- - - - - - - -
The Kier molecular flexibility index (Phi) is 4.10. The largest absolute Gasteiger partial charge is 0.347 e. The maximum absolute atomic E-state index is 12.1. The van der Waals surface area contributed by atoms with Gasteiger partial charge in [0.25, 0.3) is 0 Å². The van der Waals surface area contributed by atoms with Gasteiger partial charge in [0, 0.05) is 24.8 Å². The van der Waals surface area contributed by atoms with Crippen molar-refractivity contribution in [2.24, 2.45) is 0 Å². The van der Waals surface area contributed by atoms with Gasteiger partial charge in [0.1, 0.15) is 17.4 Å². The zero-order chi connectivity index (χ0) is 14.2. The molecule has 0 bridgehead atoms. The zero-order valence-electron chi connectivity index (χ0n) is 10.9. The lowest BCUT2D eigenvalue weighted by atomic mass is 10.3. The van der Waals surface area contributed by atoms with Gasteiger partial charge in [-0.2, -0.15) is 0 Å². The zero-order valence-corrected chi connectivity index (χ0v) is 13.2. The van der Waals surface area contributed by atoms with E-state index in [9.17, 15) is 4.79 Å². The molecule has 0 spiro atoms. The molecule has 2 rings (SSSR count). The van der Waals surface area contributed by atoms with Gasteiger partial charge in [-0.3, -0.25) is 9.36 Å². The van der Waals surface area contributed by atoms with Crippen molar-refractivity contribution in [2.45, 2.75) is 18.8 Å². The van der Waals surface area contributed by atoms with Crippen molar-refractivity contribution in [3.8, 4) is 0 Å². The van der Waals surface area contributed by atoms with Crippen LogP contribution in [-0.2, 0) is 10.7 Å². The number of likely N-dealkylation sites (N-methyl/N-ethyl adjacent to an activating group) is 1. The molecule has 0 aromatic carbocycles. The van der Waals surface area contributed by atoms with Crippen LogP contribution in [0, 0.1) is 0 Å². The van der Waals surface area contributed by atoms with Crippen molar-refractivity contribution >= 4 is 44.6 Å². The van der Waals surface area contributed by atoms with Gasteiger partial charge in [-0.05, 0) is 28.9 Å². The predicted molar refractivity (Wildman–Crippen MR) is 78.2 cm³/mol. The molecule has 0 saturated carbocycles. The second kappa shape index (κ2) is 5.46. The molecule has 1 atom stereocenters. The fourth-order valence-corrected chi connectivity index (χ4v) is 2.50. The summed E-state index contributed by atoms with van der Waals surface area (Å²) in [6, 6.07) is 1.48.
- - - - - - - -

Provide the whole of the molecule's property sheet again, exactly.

The Kier molecular flexibility index (Phi) is 4.10. The largest absolute Gasteiger partial charge is 0.347 e. The maximum absolute atomic E-state index is 12.1. The van der Waals surface area contributed by atoms with Gasteiger partial charge in [0.25, 0.3) is 0 Å². The van der Waals surface area contributed by atoms with Gasteiger partial charge in [0, 0.05) is 24.8 Å². The van der Waals surface area contributed by atoms with Crippen molar-refractivity contribution in [2.24, 2.45) is 0 Å². The van der Waals surface area contributed by atoms with Gasteiger partial charge in [0.1, 0.15) is 17.4 Å². The zero-order chi connectivity index (χ0) is 14.2. The molecule has 0 bridgehead atoms. The zero-order valence-electron chi connectivity index (χ0n) is 10.9. The lowest BCUT2D eigenvalue weighted by atomic mass is 10.3. The van der Waals surface area contributed by atoms with Gasteiger partial charge in [-0.2, -0.15) is 0 Å². The zero-order valence-corrected chi connectivity index (χ0v) is 13.2. The van der Waals surface area contributed by atoms with E-state index in [9.17, 15) is 4.79 Å². The molecule has 0 spiro atoms. The molecule has 2 rings (SSSR count). The van der Waals surface area contributed by atoms with Gasteiger partial charge in [-0.3, -0.25) is 9.36 Å². The van der Waals surface area contributed by atoms with Crippen molar-refractivity contribution in [2.45, 2.75) is 18.8 Å². The van der Waals surface area contributed by atoms with Crippen molar-refractivity contribution in [3.8, 4) is 0 Å². The van der Waals surface area contributed by atoms with Crippen LogP contribution in [-0.2, 0) is 10.7 Å². The number of likely N-dealkylation sites (N-methyl/N-ethyl adjacent to an activating group) is 1. The molecule has 0 aromatic carbocycles. The van der Waals surface area contributed by atoms with Crippen LogP contribution in [0, 0.1) is 0 Å². The van der Waals surface area contributed by atoms with Crippen molar-refractivity contribution >= 4 is 44.6 Å². The van der Waals surface area contributed by atoms with Gasteiger partial charge in [-0.05, 0) is 28.9 Å². The predicted molar refractivity (Wildman–Crippen MR) is 78.2 cm³/mol. The molecule has 0 saturated carbocycles. The second kappa shape index (κ2) is 5.46. The molecule has 1 atom stereocenters. The fourth-order valence-corrected chi connectivity index (χ4v) is 2.50. The summed E-state index contributed by atoms with van der Waals surface area (Å²) in [6, 6.07) is 1.48.